As we get closer to expiry, OTM options become cheaper, and deltas tend to zero.
Together with Vanna, Charm is guilty of lowering deltas as options approach their due date.
Since Gary’s positioning is mostly long OTM calls, a lower delta means he’ll need to rebalance his hedge and buy back some of his $SPX shorts.
Now, I say “some”, but given the size of his $SPX options book, buying “some” $SPX can, in fact, result in quite significant index flows and move the index higher.
Especially in the run-up to OpEx.
The effects of Vanna and Charm are the strongest during the 2nd and 3rd week of the month – i.e. OpEx week and the week before.
These flows are frequently guiltily of a slow grind higher that we usually see in $SPX in the run-up to OpEx.
As we move towards the end of the OpEx week, the Vanna and Charm flows start fading away.
Part of these flows come off the table when we hit VIXpiration on Wednesday, making an opening for the window of weakness.
After the OpEx, Gamma, Vanna and Charm expire, and the index is free to do whatever it is that indices do when not subjected to option hedging flows.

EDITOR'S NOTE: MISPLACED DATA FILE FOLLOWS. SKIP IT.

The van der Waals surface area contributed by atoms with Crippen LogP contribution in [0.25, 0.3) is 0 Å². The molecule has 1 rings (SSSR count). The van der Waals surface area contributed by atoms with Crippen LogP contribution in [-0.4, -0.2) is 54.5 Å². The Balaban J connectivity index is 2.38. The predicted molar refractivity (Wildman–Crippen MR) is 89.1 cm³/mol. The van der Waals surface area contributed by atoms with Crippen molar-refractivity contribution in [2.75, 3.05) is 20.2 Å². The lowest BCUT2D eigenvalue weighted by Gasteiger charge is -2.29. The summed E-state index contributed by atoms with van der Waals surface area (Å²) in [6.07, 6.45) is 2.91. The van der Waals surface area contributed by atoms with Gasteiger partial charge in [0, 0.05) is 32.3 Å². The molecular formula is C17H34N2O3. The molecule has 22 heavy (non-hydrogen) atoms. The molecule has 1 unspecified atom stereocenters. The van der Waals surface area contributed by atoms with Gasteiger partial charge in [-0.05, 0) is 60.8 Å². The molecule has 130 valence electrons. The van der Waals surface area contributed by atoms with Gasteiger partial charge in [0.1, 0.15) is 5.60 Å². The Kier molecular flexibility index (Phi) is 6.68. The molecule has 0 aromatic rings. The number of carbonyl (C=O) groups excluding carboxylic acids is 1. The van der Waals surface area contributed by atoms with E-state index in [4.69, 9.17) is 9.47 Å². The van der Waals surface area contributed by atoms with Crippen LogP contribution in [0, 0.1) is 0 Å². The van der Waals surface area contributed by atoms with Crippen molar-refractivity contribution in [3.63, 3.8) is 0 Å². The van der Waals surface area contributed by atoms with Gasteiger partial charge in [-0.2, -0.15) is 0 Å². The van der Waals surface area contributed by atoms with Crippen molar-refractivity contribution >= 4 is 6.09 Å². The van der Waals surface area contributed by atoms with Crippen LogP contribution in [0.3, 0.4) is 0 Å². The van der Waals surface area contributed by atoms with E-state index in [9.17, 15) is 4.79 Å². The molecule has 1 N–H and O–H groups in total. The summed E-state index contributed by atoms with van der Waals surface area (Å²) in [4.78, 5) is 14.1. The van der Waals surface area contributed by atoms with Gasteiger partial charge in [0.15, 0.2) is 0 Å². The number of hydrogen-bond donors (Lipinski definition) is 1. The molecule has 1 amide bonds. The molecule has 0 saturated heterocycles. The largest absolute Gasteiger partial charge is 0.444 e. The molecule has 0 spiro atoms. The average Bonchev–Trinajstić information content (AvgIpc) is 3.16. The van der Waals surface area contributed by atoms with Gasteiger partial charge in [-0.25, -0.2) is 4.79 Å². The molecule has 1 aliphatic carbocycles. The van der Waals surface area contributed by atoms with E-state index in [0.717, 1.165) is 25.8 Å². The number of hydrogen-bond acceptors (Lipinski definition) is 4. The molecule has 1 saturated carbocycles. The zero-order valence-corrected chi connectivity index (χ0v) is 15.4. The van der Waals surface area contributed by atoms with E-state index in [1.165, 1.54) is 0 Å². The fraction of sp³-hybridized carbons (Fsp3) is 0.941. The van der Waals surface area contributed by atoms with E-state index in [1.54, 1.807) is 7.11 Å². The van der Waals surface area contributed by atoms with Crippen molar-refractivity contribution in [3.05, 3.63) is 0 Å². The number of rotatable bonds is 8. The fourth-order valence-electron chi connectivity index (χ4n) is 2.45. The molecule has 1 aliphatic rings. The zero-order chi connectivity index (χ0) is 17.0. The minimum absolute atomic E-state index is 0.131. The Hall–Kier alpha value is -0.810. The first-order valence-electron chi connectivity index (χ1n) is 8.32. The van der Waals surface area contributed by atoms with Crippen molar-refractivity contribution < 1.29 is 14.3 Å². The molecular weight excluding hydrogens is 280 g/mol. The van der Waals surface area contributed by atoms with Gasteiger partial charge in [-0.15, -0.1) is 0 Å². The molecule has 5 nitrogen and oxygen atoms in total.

This is when Vanna and Charm go on a holiday, and their flows aren’t present to support the market.
The window of weakness does not necessarily mean the index will crash.
It just means that it stopped flirting with Vanna and Charm and is open to other relationships.
Hence, it’s more susceptible to other market-moving stories during this time.
At around the end of the month, Vanna and Charm start coming back and begin having an effect again.
Of course, these dynamics aren’t an exact science.
They largely depend on dealer positioning, where the open interest is, what level the volatility is, and how much it is moving.
Nonetheless, understanding them can help explain some of the dynamics of $SPX that we see around OpEx.
— Carl Quintanilla (@carlquintanilla) August 23, 2021